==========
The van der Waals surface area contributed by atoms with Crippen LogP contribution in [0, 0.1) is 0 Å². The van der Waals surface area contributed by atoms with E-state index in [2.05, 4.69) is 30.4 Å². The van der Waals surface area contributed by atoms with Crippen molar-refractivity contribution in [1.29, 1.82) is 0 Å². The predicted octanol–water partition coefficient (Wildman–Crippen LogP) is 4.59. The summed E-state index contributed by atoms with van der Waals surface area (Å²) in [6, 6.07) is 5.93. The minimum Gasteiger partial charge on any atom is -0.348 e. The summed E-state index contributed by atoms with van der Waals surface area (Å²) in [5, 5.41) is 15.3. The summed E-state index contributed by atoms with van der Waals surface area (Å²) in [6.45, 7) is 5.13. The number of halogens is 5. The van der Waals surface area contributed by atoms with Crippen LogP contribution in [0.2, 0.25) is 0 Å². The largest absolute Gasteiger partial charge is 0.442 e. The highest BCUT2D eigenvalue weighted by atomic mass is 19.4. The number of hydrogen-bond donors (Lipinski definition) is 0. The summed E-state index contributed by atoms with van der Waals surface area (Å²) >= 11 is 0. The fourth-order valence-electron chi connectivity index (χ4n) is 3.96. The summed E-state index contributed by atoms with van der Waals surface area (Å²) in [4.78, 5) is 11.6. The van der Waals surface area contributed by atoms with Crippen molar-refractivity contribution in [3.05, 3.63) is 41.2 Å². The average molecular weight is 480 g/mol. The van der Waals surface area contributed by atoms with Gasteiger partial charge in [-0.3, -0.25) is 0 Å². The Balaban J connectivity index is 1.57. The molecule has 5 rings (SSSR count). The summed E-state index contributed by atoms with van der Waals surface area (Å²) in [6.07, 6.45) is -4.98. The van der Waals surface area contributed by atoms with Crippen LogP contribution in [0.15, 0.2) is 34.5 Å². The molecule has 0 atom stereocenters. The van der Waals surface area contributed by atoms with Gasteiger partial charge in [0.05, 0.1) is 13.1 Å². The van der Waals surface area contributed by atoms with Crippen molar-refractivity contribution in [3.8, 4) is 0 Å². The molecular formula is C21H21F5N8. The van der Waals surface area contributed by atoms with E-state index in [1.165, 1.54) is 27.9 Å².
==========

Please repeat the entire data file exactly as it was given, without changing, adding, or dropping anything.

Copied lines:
The van der Waals surface area contributed by atoms with Crippen LogP contribution in [0, 0.1) is 0 Å². The van der Waals surface area contributed by atoms with E-state index in [2.05, 4.69) is 30.4 Å². The van der Waals surface area contributed by atoms with Crippen molar-refractivity contribution in [1.29, 1.82) is 0 Å². The predicted octanol–water partition coefficient (Wildman–Crippen LogP) is 4.59. The summed E-state index contributed by atoms with van der Waals surface area (Å²) in [6, 6.07) is 5.93. The minimum Gasteiger partial charge on any atom is -0.348 e. The summed E-state index contributed by atoms with van der Waals surface area (Å²) in [5, 5.41) is 15.3. The summed E-state index contributed by atoms with van der Waals surface area (Å²) in [6.45, 7) is 5.13. The number of halogens is 5. The van der Waals surface area contributed by atoms with Crippen LogP contribution in [0.2, 0.25) is 0 Å². The largest absolute Gasteiger partial charge is 0.442 e. The highest BCUT2D eigenvalue weighted by atomic mass is 19.4. The number of hydrogen-bond donors (Lipinski definition) is 0. The summed E-state index contributed by atoms with van der Waals surface area (Å²) >= 11 is 0. The fourth-order valence-electron chi connectivity index (χ4n) is 3.96. The summed E-state index contributed by atoms with van der Waals surface area (Å²) in [4.78, 5) is 11.6. The van der Waals surface area contributed by atoms with Crippen molar-refractivity contribution in [3.05, 3.63) is 41.2 Å². The average molecular weight is 480 g/mol. The van der Waals surface area contributed by atoms with Gasteiger partial charge in [-0.3, -0.25) is 0 Å². The Balaban J connectivity index is 1.57. The molecule has 5 rings (SSSR count). The summed E-state index contributed by atoms with van der Waals surface area (Å²) in [6.07, 6.45) is -4.98. The van der Waals surface area contributed by atoms with Crippen LogP contribution in [0.15, 0.2) is 34.5 Å². The molecule has 0 atom stereocenters. The van der Waals surface area contributed by atoms with Gasteiger partial charge in [0.05, 0.1) is 13.1 Å². The van der Waals surface area contributed by atoms with Crippen molar-refractivity contribution in [3.8, 4) is 0 Å². The molecular formula is C21H21F5N8. The van der Waals surface area contributed by atoms with E-state index in [1.165, 1.54) is 27.9 Å².